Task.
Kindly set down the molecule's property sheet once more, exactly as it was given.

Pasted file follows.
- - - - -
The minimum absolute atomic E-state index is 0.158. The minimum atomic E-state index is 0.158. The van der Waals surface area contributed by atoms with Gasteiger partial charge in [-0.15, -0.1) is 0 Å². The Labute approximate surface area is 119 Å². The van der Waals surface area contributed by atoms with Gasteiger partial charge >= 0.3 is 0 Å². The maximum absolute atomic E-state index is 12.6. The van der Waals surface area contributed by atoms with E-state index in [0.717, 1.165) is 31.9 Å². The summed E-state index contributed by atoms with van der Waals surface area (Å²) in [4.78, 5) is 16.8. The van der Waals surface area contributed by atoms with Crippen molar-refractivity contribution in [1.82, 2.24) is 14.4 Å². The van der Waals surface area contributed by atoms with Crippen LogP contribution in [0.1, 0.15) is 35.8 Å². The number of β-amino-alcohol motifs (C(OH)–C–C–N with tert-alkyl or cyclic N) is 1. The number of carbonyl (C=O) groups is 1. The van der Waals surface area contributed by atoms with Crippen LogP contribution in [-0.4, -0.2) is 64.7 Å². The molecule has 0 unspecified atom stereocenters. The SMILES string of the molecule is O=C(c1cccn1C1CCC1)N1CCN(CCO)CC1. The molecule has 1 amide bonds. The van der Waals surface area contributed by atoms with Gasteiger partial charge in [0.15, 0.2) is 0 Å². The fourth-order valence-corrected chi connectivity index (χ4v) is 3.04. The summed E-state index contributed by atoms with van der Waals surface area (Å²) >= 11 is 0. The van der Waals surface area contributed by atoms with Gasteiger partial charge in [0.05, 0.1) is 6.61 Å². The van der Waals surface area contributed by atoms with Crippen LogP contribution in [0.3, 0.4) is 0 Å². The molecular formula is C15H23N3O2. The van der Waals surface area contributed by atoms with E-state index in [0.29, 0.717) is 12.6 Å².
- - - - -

The minimum absolute atomic E-state index is 0.158. The minimum atomic E-state index is 0.158. The van der Waals surface area contributed by atoms with Gasteiger partial charge in [-0.15, -0.1) is 0 Å². The Labute approximate surface area is 119 Å². The van der Waals surface area contributed by atoms with Gasteiger partial charge >= 0.3 is 0 Å². The maximum absolute atomic E-state index is 12.6. The van der Waals surface area contributed by atoms with E-state index in [0.717, 1.165) is 31.9 Å². The summed E-state index contributed by atoms with van der Waals surface area (Å²) in [4.78, 5) is 16.8. The van der Waals surface area contributed by atoms with Crippen molar-refractivity contribution in [1.82, 2.24) is 14.4 Å². The van der Waals surface area contributed by atoms with Crippen LogP contribution in [0.1, 0.15) is 35.8 Å². The number of β-amino-alcohol motifs (C(OH)–C–C–N with tert-alkyl or cyclic N) is 1. The number of carbonyl (C=O) groups is 1. The van der Waals surface area contributed by atoms with Crippen LogP contribution in [-0.4, -0.2) is 64.7 Å². The molecule has 0 unspecified atom stereocenters. The SMILES string of the molecule is O=C(c1cccn1C1CCC1)N1CCN(CCO)CC1. The molecule has 1 amide bonds. The van der Waals surface area contributed by atoms with Gasteiger partial charge in [0.15, 0.2) is 0 Å². The fourth-order valence-corrected chi connectivity index (χ4v) is 3.04. The summed E-state index contributed by atoms with van der Waals surface area (Å²) >= 11 is 0. The van der Waals surface area contributed by atoms with Gasteiger partial charge in [0.05, 0.1) is 6.61 Å². The van der Waals surface area contributed by atoms with Crippen LogP contribution in [0.3, 0.4) is 0 Å². The molecular formula is C15H23N3O2. The van der Waals surface area contributed by atoms with E-state index in [0.29, 0.717) is 12.6 Å².